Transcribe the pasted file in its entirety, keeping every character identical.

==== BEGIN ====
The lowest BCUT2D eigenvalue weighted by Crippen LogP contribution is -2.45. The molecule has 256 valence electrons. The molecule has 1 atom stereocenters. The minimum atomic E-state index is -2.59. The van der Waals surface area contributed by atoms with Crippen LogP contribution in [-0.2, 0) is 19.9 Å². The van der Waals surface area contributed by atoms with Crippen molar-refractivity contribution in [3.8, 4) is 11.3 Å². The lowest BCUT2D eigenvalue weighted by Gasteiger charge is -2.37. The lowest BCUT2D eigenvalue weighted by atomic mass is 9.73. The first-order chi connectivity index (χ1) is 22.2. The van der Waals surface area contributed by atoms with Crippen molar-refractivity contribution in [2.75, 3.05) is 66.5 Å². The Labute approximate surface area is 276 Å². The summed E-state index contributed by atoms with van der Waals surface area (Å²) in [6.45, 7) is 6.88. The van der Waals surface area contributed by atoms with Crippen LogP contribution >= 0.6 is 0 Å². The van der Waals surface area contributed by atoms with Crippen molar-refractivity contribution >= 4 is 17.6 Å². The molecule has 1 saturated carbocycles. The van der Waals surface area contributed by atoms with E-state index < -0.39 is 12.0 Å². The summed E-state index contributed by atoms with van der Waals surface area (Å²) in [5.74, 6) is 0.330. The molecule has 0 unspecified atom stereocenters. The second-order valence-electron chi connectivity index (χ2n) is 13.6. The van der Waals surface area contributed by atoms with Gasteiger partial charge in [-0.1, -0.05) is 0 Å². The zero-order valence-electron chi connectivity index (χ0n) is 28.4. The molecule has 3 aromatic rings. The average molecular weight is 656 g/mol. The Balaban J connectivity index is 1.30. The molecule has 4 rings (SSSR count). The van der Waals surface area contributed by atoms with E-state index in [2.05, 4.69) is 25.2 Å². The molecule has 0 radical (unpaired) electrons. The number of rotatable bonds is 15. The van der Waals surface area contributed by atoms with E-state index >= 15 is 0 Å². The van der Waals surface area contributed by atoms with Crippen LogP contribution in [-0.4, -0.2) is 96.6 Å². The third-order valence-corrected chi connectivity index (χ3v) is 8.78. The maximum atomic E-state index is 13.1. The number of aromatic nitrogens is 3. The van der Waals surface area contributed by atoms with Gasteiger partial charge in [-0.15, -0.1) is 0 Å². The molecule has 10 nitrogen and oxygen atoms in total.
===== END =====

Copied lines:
The lowest BCUT2D eigenvalue weighted by Crippen LogP contribution is -2.45. The molecule has 256 valence electrons. The molecule has 1 atom stereocenters. The minimum atomic E-state index is -2.59. The van der Waals surface area contributed by atoms with Crippen LogP contribution in [-0.2, 0) is 19.9 Å². The van der Waals surface area contributed by atoms with Crippen molar-refractivity contribution in [3.8, 4) is 11.3 Å². The lowest BCUT2D eigenvalue weighted by Gasteiger charge is -2.37. The lowest BCUT2D eigenvalue weighted by atomic mass is 9.73. The first-order chi connectivity index (χ1) is 22.2. The van der Waals surface area contributed by atoms with Crippen molar-refractivity contribution in [2.75, 3.05) is 66.5 Å². The Labute approximate surface area is 276 Å². The summed E-state index contributed by atoms with van der Waals surface area (Å²) in [6.45, 7) is 6.88. The van der Waals surface area contributed by atoms with Crippen LogP contribution >= 0.6 is 0 Å². The van der Waals surface area contributed by atoms with Crippen molar-refractivity contribution >= 4 is 17.6 Å². The molecule has 1 saturated carbocycles. The van der Waals surface area contributed by atoms with E-state index < -0.39 is 12.0 Å². The summed E-state index contributed by atoms with van der Waals surface area (Å²) in [5.74, 6) is 0.330. The molecule has 0 unspecified atom stereocenters. The second-order valence-electron chi connectivity index (χ2n) is 13.6. The van der Waals surface area contributed by atoms with Gasteiger partial charge in [-0.1, -0.05) is 0 Å². The zero-order valence-electron chi connectivity index (χ0n) is 28.4. The molecule has 3 aromatic rings. The average molecular weight is 656 g/mol. The Balaban J connectivity index is 1.30. The molecule has 4 rings (SSSR count). The van der Waals surface area contributed by atoms with E-state index in [2.05, 4.69) is 25.2 Å². The molecule has 0 radical (unpaired) electrons. The number of rotatable bonds is 15. The van der Waals surface area contributed by atoms with E-state index >= 15 is 0 Å². The van der Waals surface area contributed by atoms with Crippen LogP contribution in [-0.4, -0.2) is 96.6 Å². The third-order valence-corrected chi connectivity index (χ3v) is 8.78. The maximum atomic E-state index is 13.1. The number of aromatic nitrogens is 3. The van der Waals surface area contributed by atoms with Gasteiger partial charge in [-0.15, -0.1) is 0 Å². The molecule has 10 nitrogen and oxygen atoms in total.